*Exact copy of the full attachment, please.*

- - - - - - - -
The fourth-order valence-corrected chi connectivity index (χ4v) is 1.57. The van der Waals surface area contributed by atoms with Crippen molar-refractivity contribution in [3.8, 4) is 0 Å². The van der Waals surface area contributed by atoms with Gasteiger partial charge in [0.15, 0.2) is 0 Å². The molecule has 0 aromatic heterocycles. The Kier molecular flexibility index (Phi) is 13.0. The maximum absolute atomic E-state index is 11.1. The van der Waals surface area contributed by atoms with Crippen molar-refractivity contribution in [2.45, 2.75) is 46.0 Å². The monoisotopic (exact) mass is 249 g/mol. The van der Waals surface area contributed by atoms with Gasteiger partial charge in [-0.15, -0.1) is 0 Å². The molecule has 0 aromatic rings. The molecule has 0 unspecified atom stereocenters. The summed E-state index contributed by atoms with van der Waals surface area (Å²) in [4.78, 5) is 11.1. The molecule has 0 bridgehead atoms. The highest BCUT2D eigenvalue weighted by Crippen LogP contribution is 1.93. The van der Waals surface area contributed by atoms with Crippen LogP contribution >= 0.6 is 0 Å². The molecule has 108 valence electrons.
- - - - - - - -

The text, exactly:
The fourth-order valence-corrected chi connectivity index (χ4v) is 1.57. The van der Waals surface area contributed by atoms with Crippen molar-refractivity contribution in [3.8, 4) is 0 Å². The van der Waals surface area contributed by atoms with Gasteiger partial charge in [0.15, 0.2) is 0 Å². The molecule has 0 aromatic heterocycles. The Kier molecular flexibility index (Phi) is 13.0. The maximum absolute atomic E-state index is 11.1. The van der Waals surface area contributed by atoms with Crippen molar-refractivity contribution in [2.45, 2.75) is 46.0 Å². The monoisotopic (exact) mass is 249 g/mol. The van der Waals surface area contributed by atoms with Gasteiger partial charge in [-0.15, -0.1) is 0 Å². The molecule has 0 aromatic rings. The molecule has 0 unspecified atom stereocenters. The summed E-state index contributed by atoms with van der Waals surface area (Å²) in [4.78, 5) is 11.1. The molecule has 0 bridgehead atoms. The highest BCUT2D eigenvalue weighted by Crippen LogP contribution is 1.93. The van der Waals surface area contributed by atoms with Crippen LogP contribution >= 0.6 is 0 Å². The molecule has 108 valence electrons.